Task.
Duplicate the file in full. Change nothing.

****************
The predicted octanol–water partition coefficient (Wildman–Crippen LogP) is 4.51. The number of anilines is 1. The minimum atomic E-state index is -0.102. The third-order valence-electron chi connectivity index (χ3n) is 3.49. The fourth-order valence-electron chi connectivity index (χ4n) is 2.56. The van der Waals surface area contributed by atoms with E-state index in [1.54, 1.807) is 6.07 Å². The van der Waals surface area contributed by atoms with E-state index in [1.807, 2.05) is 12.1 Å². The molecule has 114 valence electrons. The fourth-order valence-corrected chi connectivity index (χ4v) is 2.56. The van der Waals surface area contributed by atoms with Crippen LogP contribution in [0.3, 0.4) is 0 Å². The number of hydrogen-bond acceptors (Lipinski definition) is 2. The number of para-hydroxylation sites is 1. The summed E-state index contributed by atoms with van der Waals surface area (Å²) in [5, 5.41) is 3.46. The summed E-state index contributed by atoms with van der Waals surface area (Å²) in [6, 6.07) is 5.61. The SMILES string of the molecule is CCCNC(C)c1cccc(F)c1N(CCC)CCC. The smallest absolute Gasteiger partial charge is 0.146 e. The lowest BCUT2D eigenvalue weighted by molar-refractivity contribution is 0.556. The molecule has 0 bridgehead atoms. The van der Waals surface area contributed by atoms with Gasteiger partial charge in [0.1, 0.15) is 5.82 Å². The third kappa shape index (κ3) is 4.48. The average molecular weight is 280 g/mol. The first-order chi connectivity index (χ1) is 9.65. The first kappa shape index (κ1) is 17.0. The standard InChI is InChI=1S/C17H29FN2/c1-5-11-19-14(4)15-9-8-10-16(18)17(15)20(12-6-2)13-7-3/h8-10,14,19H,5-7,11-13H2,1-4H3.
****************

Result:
The predicted octanol–water partition coefficient (Wildman–Crippen LogP) is 4.51. The number of anilines is 1. The minimum atomic E-state index is -0.102. The third-order valence-electron chi connectivity index (χ3n) is 3.49. The fourth-order valence-electron chi connectivity index (χ4n) is 2.56. The van der Waals surface area contributed by atoms with E-state index in [1.54, 1.807) is 6.07 Å². The van der Waals surface area contributed by atoms with E-state index in [1.807, 2.05) is 12.1 Å². The molecule has 114 valence electrons. The fourth-order valence-corrected chi connectivity index (χ4v) is 2.56. The van der Waals surface area contributed by atoms with Crippen LogP contribution in [0.3, 0.4) is 0 Å². The number of hydrogen-bond acceptors (Lipinski definition) is 2. The number of para-hydroxylation sites is 1. The summed E-state index contributed by atoms with van der Waals surface area (Å²) in [5, 5.41) is 3.46. The summed E-state index contributed by atoms with van der Waals surface area (Å²) in [6, 6.07) is 5.61. The SMILES string of the molecule is CCCNC(C)c1cccc(F)c1N(CCC)CCC. The smallest absolute Gasteiger partial charge is 0.146 e. The lowest BCUT2D eigenvalue weighted by molar-refractivity contribution is 0.556. The molecule has 0 bridgehead atoms. The van der Waals surface area contributed by atoms with Gasteiger partial charge in [0.1, 0.15) is 5.82 Å². The third kappa shape index (κ3) is 4.48. The average molecular weight is 280 g/mol. The first-order chi connectivity index (χ1) is 9.65. The first kappa shape index (κ1) is 17.0. The standard InChI is InChI=1S/C17H29FN2/c1-5-11-19-14(4)15-9-8-10-16(18)17(15)20(12-6-2)13-7-3/h8-10,14,19H,5-7,11-13H2,1-4H3.